“No doubt dress codes are dated and part of the problem, but it goes much deeper,” says Sky Sports pundit Denis Pugh, who has aired strong views about dress codes on Twitter (@Dpugh54). “Golf takes too long and the game is too difficult to learn for a generation that has been brought up on instant gratification. The rules need to be radically changed using simpler language for golf to be appealing.”
Evans agrees: “The golf industry is not appealing to enough new people because it refuses to change and we are losing ground to other sports as a result.”
“It is one of the numerous factors which contribute to an image problem golf has,” says Haslam. “Dress codes may not be the cause, but they certainly don’t encourage people to take up the game or families to enjoy clubs as a place of leisure.”

Golfers who feel comfortable and relaxed are more likely to feel welcomed, play well, put their hands in their pockets after a round and come back with other golfers. While the process of modernising may be difficult in some instances, clubs need to wake up and realise that the long-term future of the game is more important than the length of someone’s socks. We don’t want to see jeans and trainers on the course – just like the majority of people who took our survey – but perhaps it is time to relax the rules in the clubhouse. 

Our verdict

Golfers who feel comfortable and relaxed are more likely to feel welcomed, play well, put their hands in their pockets after a round and come back with other golfers. While the process of modernising may be difficult in some instances, clubs need to wake up and realise that the long-term future of the game is more important than the length of someone’s socks. We don’t want to see jeans and trainers on the course – just like the majority of people who took our survey – but perhaps it is time to relax the rules in the clubhouse. 

 

Two sides of the argument...

DennisChange them! Says Denis Pugh, European Tour coach, Sky Sports pundit and dress code hater.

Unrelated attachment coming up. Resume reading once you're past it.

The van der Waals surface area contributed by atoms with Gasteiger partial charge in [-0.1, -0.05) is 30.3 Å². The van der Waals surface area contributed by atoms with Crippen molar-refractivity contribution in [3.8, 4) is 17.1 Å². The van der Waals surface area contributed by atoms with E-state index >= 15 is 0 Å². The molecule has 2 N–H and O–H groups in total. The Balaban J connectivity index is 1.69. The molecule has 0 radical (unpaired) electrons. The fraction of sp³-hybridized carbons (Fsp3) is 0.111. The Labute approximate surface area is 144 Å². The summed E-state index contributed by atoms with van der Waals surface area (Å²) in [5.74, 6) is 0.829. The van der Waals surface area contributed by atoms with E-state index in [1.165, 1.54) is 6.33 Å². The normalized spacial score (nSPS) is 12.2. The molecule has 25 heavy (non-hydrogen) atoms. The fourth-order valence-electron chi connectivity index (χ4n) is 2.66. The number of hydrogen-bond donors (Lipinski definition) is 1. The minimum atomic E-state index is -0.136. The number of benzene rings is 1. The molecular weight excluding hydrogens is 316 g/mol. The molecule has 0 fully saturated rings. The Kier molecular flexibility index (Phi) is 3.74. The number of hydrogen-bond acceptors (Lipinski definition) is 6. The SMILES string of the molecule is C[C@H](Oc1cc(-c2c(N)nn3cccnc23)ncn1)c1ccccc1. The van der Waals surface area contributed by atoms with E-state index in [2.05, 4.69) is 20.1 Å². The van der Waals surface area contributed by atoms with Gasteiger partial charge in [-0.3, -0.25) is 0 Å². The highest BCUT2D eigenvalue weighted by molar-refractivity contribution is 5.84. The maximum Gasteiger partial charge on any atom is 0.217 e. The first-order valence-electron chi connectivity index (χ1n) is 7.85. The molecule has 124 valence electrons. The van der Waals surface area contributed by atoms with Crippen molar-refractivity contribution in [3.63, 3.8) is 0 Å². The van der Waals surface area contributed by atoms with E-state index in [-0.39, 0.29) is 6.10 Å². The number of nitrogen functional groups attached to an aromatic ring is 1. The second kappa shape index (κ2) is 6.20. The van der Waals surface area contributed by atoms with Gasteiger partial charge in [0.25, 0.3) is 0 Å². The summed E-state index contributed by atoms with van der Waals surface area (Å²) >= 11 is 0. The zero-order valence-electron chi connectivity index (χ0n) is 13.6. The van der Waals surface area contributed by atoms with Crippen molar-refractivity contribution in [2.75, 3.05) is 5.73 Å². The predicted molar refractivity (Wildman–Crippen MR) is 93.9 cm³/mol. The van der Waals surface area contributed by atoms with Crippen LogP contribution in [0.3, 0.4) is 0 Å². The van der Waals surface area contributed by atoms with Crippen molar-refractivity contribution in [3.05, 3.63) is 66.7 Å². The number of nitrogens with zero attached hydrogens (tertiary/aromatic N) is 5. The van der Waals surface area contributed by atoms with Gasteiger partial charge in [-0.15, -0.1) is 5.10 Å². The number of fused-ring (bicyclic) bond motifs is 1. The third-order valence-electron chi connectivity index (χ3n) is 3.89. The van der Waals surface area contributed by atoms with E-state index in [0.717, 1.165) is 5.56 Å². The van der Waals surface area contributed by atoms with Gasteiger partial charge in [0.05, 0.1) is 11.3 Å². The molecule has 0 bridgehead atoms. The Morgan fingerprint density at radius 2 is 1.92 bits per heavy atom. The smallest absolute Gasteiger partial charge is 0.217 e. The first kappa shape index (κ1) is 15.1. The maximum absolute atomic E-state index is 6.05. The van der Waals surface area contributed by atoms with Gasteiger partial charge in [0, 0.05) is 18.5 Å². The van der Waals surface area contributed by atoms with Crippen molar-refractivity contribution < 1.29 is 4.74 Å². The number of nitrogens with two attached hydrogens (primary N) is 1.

Being told how to dress is a crazy concept in a game for enjoyment. What someone wears won’t spoil my enjoyment of the game, but their poor knowledge and bad manners will.

Tradition is a vague nothingness to me. I’ve played with guys in the dreaded T-shirt, jeans and trainers whose behaviour has been superior to the traditionalist brigade. Everyone should choose how they wish to represent themselves. I look forward, not backwards.

I know those living in the past will be astonished at my views and those of the new generation. But the game must attract new people or become a niche sport for snobs.

DennisNo, they’re fine! Says Richard Penley-Martin, Secretary at Ganton Golf Club in North Yorkshire.

We’re maintaining a waiting list and candidates for membership state that the traditional standards, including the dress code, are one of the things that attract them to Ganton.

Like the game of golf, a club’s dress rules self-regulate according to the wishes and needs of members. We’ve adapted the dress code to accommodate members who no longer wish to wear a jacket and tie whilst maintaining more traditional dress in the dining room and one of the lounges.

No doubt we’ll have to change again as society does but, from the feedback I get, I think we’ve found a happy medium that satisfies the majority.